Wedding photography is one of the fastest-growing areas of the photography industry. But if you’re looking to join this trend or expand an existing business, it’s important to do your research first. Once you have a handle on the job’s technical and creative requirements, you’ll be better equipped to make your clients happy and attract new customers.
I spoke with three professional wedding photographers to get their take on these key areas of wedding photography:
A “typical” gear checklist is about as varied as the photographers themselves. Dan Harris, a wedding photographer in Jacksonville, Florida, uses up to seven different cameras at a large wedding.
“I have two cameras on me at any given time, usually one with a 24-70mm f2.8 lens and the other with a 70-200mm VR f2.8,” says Harris. “Grabbing a different camera is quicker and safer than changing a lens, and it insures that if a camera has a malfunction, I can quickly change cameras and only lose a small percentage of the images from the wedding day.”
Harris carries special lenses and filters, as well, such as a 10.5mm f2.8 fisheye lens, an 85mm f1.4 for dark reception halls, and a 105mm f2.8 macro for extreme close-ups of small details. “Occasionally, I’ll use a star-filter for candle-lit special effects,” adds Harris.
“I have two Nikon D3 digital SLRs that I take to every wedding, and I have a pair of Nikon D2Xs as backups,” says Corey McNabb, who’s been listed as one of the top photographers in the world by the Wedding Photojournalist Association. “I have myriad lenses, but I typically limit the majority of my wedding photography to only two: the 14-24mm f-2.8 and the 70-200mm f-2.8 VR.”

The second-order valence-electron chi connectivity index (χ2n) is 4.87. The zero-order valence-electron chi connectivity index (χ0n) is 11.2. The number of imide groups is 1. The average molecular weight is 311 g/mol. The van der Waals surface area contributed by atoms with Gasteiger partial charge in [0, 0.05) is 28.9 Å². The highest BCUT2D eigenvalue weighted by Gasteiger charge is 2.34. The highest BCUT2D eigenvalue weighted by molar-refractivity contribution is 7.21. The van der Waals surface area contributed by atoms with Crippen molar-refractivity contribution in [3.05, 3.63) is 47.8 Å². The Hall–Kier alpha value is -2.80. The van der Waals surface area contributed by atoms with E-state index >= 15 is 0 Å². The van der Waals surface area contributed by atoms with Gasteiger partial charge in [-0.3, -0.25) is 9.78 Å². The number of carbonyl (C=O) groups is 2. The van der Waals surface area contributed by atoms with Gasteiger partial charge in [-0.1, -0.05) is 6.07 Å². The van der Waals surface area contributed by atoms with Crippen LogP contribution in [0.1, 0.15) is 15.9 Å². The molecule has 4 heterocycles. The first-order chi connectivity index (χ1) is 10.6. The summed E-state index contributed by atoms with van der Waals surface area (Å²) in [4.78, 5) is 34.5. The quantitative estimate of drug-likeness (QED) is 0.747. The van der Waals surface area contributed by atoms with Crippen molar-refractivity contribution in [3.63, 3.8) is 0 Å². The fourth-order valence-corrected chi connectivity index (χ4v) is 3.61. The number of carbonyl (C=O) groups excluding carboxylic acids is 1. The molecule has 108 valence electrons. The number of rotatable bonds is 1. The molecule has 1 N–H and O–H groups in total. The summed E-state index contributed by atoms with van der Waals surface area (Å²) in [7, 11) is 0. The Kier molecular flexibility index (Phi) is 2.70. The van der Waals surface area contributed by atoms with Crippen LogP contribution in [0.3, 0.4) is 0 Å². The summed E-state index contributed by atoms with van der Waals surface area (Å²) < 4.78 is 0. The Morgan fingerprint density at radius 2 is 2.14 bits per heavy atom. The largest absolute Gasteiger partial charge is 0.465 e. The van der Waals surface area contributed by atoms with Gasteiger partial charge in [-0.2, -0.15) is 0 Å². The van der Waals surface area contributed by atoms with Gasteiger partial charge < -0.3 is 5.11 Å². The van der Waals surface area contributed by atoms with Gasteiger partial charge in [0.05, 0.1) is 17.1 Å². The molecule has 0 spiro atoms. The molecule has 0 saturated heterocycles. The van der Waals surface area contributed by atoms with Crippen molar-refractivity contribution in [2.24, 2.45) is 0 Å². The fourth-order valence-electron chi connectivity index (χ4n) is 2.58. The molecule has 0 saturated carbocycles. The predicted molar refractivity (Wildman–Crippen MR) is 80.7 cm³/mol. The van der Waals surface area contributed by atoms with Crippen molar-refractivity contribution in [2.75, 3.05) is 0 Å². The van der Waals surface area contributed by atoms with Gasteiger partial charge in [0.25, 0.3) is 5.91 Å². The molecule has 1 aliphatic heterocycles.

Flash vs. Natural Light
Although there can be negative aspects to flash photography, in some cases you have no choice. “If there is no light, there is no picture,” says Armando Solares, an award-winning photographer. “The trick is to learn to balance flash with ambient light, even if it’s scarce,” says Solares.
“I prefer perfect natural light, but as a ‘fly-on-the-wall’ photojournalist it doesn’t always follow me!” says Harris. “If possible, I always start with natural light. When that doesn’t work, I still use the natural light as my main light and add a little bit of fill with a reflector or the flash. If that doesn’t work, then I use off-camera or bounced flash.”
Because the lighting is apt to vary widely during the course of a wedding and reception, you’ll likely use several different ISO settings. Lower ISOs let you capture more rich detail, but you need more light. When there’s less light, you’ll have to crank up the ISO setting despite the possibility of resulting noise.
“When using film, I prefer to use 400 speed the most, 160 speed for the group shots and 800, 1600 and 3200 ISO for special situations, dedicated cameras and for special effects,” says Harris. “The same holds true for digital, but with some of the newer cameras, 800 ISO has become the new 400 ISO.”
“I use very low ISO. In sunlight, I’ll go from 100 ISO up to 400 ISO,” says Solares. “If it’s dark, I’ll go to about ISO 1250.”
“I change my film speed settings as often as I do my shutter speed,” says McNabb. “I’m a huge fan of the quality of images, even at high ISOs, that my D3s provide. My most recent wedding, for example, I never shot below 1600 ISO and was comfortable shooting at 5000-6400 ISO regularly, even shooting a few images at 25,600!”
Shutter Speed and Aperture
As you might expect, the best aperture and shutter speeds depend on the situation and the effects you’re trying to achieve. “If a group shot is several people deep,” says Harris, “it requires a higher aperture to ensure acceptable depth of field, depending on your lens, ISO setting, and camera. An f-stop of f8 or higher would be the rule of thumb.”
The dance scenes and the close-ups of the couple may require a softer look. “Generally speaking, if you’re portraying a softer, more romantic image, a wider aperture with softer focus, like f1.2-f2.8, will help to portray the ethereal, romantic feel,” says Harris.